Vestments of the Gods should have been made as a stop motion film in the vein of The Nightmare Before Christmas and Paranorman and this is nothing if not a compliment; for the way in which Owen Panettieri’s sophisticated musical combines the macabre with a touching, politically conscious coming-of-age story is rarely seen on the stage and has usually been relegated to the strangely beautiful works of film artists like Tim Burton, and Roald Dahl in literature.
Set during Halloween, the show unfolds in a school where the students have gathered for what is meant to be a joyous assembly, only to have their event threatened by the too-bold costume choice of Hayden (Sean Bennett Geoghan) one of their fellow classmates who shows up dressed like “Fabulous Jesus”, sending the more conservative kids down a cruel path that has them calling him names and bullying him for what they believe to be his potential homosexuality. Only Hayden’s friend Annie (Erica Diaz) comes to the rescue by declaring she too is dressed like a religious figure: the Prophet Muhammad.
Annie is sent to the Principal (a touching Scott Schafer) where the two go into a debate about what is right and wrong when it comes to being offensive. But Annie, too inquisitive and clever for her years, discovers that all kinds of injustices are committed in the name of rules and ethics, sending her down a path of self-awareness that can only lead to tragedy. Splendidly directed by Joey Brenneman, Vestments of the Gods is a show that almost feels too good not to be already playing at least off-Broadway. Its ideas are bold, its execution is precise and beautifully cruel at times and the performances are masterful.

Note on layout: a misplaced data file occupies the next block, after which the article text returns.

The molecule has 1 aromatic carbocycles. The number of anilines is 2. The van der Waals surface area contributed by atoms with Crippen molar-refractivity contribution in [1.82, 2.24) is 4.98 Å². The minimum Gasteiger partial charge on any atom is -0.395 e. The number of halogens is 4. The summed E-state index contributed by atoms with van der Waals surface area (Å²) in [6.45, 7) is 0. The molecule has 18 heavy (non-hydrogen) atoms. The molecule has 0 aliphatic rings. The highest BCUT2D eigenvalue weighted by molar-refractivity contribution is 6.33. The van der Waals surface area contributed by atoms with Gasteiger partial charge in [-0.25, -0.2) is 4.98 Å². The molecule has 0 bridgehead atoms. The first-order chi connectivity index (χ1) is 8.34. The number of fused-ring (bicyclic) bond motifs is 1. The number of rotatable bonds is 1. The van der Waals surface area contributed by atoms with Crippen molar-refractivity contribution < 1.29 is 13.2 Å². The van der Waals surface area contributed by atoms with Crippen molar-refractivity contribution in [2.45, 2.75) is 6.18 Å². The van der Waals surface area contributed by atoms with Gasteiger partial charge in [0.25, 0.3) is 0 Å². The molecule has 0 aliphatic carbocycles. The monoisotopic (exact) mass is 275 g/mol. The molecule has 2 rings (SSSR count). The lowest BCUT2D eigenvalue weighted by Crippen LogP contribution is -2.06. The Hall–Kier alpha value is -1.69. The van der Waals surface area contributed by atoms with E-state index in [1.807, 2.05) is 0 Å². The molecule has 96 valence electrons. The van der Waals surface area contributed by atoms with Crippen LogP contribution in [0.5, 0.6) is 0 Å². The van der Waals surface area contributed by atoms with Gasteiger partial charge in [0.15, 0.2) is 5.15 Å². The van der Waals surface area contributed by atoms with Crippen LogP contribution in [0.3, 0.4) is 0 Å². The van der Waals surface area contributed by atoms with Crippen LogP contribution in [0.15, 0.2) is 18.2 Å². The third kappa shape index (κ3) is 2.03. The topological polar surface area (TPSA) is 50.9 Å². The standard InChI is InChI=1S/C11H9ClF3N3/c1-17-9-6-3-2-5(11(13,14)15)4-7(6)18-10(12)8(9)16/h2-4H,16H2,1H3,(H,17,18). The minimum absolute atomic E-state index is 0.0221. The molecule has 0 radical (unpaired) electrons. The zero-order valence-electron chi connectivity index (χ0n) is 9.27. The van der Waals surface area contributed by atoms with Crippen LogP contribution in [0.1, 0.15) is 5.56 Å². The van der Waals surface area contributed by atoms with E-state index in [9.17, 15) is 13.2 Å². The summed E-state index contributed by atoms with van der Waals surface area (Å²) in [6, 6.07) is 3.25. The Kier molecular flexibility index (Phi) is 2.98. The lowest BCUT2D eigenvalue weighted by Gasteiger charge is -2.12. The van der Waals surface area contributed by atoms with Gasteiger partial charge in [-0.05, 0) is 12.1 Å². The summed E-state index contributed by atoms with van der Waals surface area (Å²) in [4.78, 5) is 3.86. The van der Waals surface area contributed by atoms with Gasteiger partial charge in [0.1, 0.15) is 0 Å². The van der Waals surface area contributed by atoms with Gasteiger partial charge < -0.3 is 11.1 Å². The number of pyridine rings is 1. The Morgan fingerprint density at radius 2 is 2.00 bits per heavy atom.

Diaz makes for an endlessly likable heroine, think of her as Erin Brockovich in middle school, all spunk and idealism, while Geoghan turns in a subdued turn as the bullied Hayden. He will break your heart. Best in show might very well be Jennifer Cody as PTA watchdog/she-devil Vera Harper, who shows up to wreak havoc with her ultra conservative agenda, think of her as Sarah Palin in a Queen of Hearts costume (that enough should suffice to give you endless nightmares), while Harper can be easily accused of insanity and many other terrible things, it’s great to see Cody empathize with her so much to the point where you realize that Vera, just like a child, can’t tell the difference between right and wrong.
And this is where Vestments of the Gods punches you right in the gut; it reminds us that our sociopolitical upbringing has everything to do with who we become. While the show could have been moralistic, it presents us instead with a balanced assessment, it condemns bigotry but doesn’t pretend to have an answer for how to fix it either, making for one of the smartest recent theatrical productions. Life after all is rarely child’s play.
Vestments of the Gods continues its run through August 24 as part of the New York International Fringe Festival. For more on FringeNYC shows, click here.
Through August 24 at Theatre 80.